For more about Fatih Ozluturk:

If you are an active NY-area angel (or know someone who is) and would like to be profiled for AlleyWatch, please contact me here angel@alleywatch.com.

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Angel Profile: Jason Klein

alleywatch-logoNote: Angel Profiles is a bi-weekly column appearing on AlleyWatch
Here’s the original article.

Angel At A Glance-Jason Klein

Why do you angel invest / what got you into it?
I ran a national-local ad network, the Newspaper National Network, for nine years, starting with solely print and building it out into online. I had a lot of experience with tablets, mobile, Real Time Buying, etc. I then started thinking about how I could capitalize on this and what I wanted to do with the next stage of my career. I had made a couple of angel investments through a good friend in the past but I was investing in him; I did little further due diligence. Now I wanted to get more sophisticated about investing. I joined NY Angels and Harvard Business School Angels. It completely changed my conception of angel investing. There is a discipline about it, a best practice. I was surprised by how many accomplished business people are devoting their full time efforts to angel investing.

I am most excited about what is happening in the NY startup community. I am incredibly bullish about the future of the NYC ecosystem. I wouldn’t be as committed to angel investing if I lived in Silicon Valley (which is too crowded) or Boston (which doesn’t have critical mass in my areas of interest). I am very impressed with this generation of entrepreneurs. Many of their peers in the corporate world have an unfortunate sense of entitlement. The 20 and 30 year olds in the startup world are very different, hard working, and passionate.

When/What was your first angel investment? How did it turn out?
My first angel investment since getting serious about it was an e-commerce startup 72Lux. Having come from the publishing industry, I knew 72Lux solved an enormous need: to enable content publishers to build out and control their own e-commerce business easily and quickly. 72Lux has some strong early customers – they just launched Wall Street Journal Select – and have a strong pipeline of first quarter launches, and are preparing for a big push around the 2013 holidays

What investment do you most want to brag about / why?
Certainly 72Lux would be one of them but I’m also very proud of my investment in the Entrepreneurs Roundtable Accelerator. It’s not an individual company. They are an incubator with 10 companies per round and I get a tiny slice of each. Having been to pitch events and demo days throughout 2012, I felt their class was head and shoulders above any of the others I’d seen in NYC. They have the best selection of companies, the best mentorship, the best growth in the companies they backed.

Notable/amusing train wrecks and lessons learned?
The advantage of being early in the process is that I haven’t had any train wrecks so far. I will say this: I am a big student of “The Common Wisdom.” Everyone will say “it’s a numbers game” and there are studies that say you need to make a minimum of 8 investments to hope to have a positive return, maybe more like 15-20 investments. That’s what the historical data say but as far as my investing goes, I don’t like the idea of expecting failure. It’s important to have a clear focus, to invest in companies that have a strong CEO in place, and to have your sights on early M&A exits. Most current exits are via M&A and I’ve been on the other side of that table. I often ask myself if I see this company being an attractive acquisition in a few years.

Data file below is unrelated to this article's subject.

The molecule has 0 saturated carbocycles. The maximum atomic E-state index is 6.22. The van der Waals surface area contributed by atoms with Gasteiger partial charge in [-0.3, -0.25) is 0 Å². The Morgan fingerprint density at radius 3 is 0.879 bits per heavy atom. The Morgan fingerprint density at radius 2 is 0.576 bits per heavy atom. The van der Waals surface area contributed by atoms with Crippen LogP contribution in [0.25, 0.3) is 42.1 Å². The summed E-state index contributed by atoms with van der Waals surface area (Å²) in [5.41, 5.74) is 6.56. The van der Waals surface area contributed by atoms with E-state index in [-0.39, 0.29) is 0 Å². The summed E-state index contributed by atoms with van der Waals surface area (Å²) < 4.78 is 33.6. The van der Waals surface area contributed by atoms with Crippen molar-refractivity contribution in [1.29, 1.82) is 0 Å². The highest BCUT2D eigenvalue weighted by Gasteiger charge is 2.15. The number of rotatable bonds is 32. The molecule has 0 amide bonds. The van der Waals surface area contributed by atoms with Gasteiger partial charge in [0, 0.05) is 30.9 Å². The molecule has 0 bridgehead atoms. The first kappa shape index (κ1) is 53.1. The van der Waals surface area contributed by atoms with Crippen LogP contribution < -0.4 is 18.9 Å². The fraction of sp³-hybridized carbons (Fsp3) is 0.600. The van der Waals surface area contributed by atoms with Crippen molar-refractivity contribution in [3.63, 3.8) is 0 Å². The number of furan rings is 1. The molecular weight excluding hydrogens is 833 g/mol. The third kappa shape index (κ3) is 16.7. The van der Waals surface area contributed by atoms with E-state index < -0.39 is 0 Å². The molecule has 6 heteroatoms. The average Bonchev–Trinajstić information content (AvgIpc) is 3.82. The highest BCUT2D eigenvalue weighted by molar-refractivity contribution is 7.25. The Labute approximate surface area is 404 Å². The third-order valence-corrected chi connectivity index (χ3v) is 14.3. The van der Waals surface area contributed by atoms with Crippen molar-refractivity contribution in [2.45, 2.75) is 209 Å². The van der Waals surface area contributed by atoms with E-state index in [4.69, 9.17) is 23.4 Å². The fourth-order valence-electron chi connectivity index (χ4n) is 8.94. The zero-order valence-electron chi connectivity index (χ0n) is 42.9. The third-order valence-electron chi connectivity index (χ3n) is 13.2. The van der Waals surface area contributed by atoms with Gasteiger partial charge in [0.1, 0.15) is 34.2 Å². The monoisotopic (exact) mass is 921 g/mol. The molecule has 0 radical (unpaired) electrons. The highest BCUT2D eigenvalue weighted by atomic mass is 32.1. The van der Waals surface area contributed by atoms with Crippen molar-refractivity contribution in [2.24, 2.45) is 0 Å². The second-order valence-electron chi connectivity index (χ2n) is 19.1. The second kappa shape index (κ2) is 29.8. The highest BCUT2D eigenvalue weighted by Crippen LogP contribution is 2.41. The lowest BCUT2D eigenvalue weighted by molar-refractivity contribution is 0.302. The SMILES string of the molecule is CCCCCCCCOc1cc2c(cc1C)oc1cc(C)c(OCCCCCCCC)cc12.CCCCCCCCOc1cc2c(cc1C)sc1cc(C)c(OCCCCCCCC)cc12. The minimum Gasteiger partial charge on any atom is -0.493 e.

Startups you backed that should have hit but didn’t / why not?
None yet.

Most humbling experience (relating to angel investing)?
There was one company that I’d been looking at for quite a while. Clearly there was some kind of miscommunication and they topped off their funding much sooner than I had expected so I lost the opportunity to invest.

What’s the smartest thing someone pitching you (or who you invested in) said / did?
I don’t know about “the smartest” but I what really like is when an entrepreneur is incredibly concise in giving his or her pitch. I was trained at McKinsey: give the client the answer and the 3 main supporting points upfront. A truly exceptional pitch would capture my imagination right at the opening. A lot of presenters lose it by going off on a tangent about their background or detailed stats about the industry. While you’ve got everyone’s attention, give me the main kernel upfront and then you can tell the story afterwards.

What’s the dumbest thing?
There have been a few occasions when I shook my head and thought “Gosh, what an annoying individual!” In most cases it’s when they act as if it is a game. They think we’ve seen it all and they need to do something crafty to stand out. Get my attention with an innovative, winning idea, clearly stated and supported.

One other thing: If you are a food startup, bring samples!

What makes you better (e.g., more helpful, more valuable) than the average angel?
I’ve built and grown companies. I’ve started businesses. I’ve bought companies. Even within large companies, I’ve created and overseen small, decentralized business units that were basically startups. I understand how to operate in that environment and bring a lot of direct, relevant experience, particularly in the media and information world. This isn’t always true of other angels with different backgrounds.

Pretend that it’s 2019 and complete this sentence, “[Technology X] is less than 5 years old and now I can’t imagine life without it.”
100% digitally integrated retail. Geo-targeting plus ecommerce is still very early. If you search for a car online, you are cookied and retargeted all over, but this has yet to expand into other sectors. Geo- and digitally-informed retail will grow well beyond banner ads into sophisticated lead gen, deep content integration, and other ways of getting the right offer to precisely the right person at the right place and time.

For more about Jason Klein: 

AngelList
Twitter
Website/blog

If you are an active NY-area angel (or know someone who is) and would like to be profiled for AlleyWatch, please contact me here.